Swimming in the oceans of digital photos

Estimates peg the peak of film photography at 80n in 1999. Has the rise of digital completely swamped that number? Oh, yes.

Here’s a useful addendum to last week’s post about photography in the digital age. Ben Evans has done some back-of-the-envelope calculations about the volume of photos being produced this year:

Hence, at least 2 trillion photos will be shared this year, and possibly 3 trillion or more. Spread across roughly 2bn smartphone users, that’s only 2-3 photos per day per person, which is not so extraordinary, and of course use is not actually spread evenly, so there’s room in that number for some people to be sharing lots and others none.

By way of comparison, during the peak of the film age, 80bn photos were shot in 1999.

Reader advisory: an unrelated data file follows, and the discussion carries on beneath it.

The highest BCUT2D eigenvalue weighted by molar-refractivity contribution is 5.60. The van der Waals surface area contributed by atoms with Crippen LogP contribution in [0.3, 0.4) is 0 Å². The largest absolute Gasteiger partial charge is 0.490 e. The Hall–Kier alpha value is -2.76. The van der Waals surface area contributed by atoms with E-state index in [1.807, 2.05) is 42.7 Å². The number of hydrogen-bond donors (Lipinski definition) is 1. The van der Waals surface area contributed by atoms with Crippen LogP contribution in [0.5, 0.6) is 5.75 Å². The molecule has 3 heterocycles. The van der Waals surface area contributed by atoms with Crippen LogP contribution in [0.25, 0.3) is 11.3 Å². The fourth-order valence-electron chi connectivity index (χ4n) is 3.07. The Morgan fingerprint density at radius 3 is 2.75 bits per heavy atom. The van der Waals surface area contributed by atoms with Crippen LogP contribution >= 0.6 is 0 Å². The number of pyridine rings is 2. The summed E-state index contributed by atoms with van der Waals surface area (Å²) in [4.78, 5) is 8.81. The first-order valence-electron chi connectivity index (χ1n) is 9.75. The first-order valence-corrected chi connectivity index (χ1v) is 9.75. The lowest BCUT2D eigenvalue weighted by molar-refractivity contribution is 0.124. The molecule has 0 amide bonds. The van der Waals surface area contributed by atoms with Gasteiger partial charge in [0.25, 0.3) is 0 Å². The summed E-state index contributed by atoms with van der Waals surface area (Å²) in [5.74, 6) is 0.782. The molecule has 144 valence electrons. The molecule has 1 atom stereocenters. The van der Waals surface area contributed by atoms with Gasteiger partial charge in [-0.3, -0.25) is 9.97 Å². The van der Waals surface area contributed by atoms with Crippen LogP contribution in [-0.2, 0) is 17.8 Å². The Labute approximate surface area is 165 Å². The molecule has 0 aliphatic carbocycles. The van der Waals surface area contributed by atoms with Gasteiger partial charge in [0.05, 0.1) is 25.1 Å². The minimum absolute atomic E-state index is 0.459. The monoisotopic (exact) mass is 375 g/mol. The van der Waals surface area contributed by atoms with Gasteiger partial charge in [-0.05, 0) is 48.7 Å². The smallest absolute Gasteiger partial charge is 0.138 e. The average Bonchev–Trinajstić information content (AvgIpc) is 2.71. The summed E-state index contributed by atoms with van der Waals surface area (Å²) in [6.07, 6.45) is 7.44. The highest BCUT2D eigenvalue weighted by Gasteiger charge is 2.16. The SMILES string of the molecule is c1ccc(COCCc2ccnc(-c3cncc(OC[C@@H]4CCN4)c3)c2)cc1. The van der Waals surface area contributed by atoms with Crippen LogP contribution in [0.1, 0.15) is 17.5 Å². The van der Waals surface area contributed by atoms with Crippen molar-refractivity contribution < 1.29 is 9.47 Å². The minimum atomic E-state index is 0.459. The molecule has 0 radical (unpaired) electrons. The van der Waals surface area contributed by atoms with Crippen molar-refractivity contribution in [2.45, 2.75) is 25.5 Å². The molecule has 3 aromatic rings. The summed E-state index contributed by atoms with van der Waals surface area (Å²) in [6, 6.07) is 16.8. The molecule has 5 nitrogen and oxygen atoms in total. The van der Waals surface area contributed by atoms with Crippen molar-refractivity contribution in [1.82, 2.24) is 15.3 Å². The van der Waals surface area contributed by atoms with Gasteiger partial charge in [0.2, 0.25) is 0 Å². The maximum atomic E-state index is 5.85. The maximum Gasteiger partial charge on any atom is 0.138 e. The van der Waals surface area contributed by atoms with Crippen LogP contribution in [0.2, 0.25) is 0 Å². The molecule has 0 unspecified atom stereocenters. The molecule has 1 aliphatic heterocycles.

This underlines two things:

  1. The format of photography has changed: digital now completely dominates
  2. The scale of photography has changed. We’re seeing more images shot per week than were shot in a year 16 years ago.

And this shift creates opportunities for new businesses to arise. It’s certainly arguable that the rise of messaging apps, especially the newer breed like Snapchat, is predicated on this.

I wonder what else companies will figure out to do with that vast volume of images?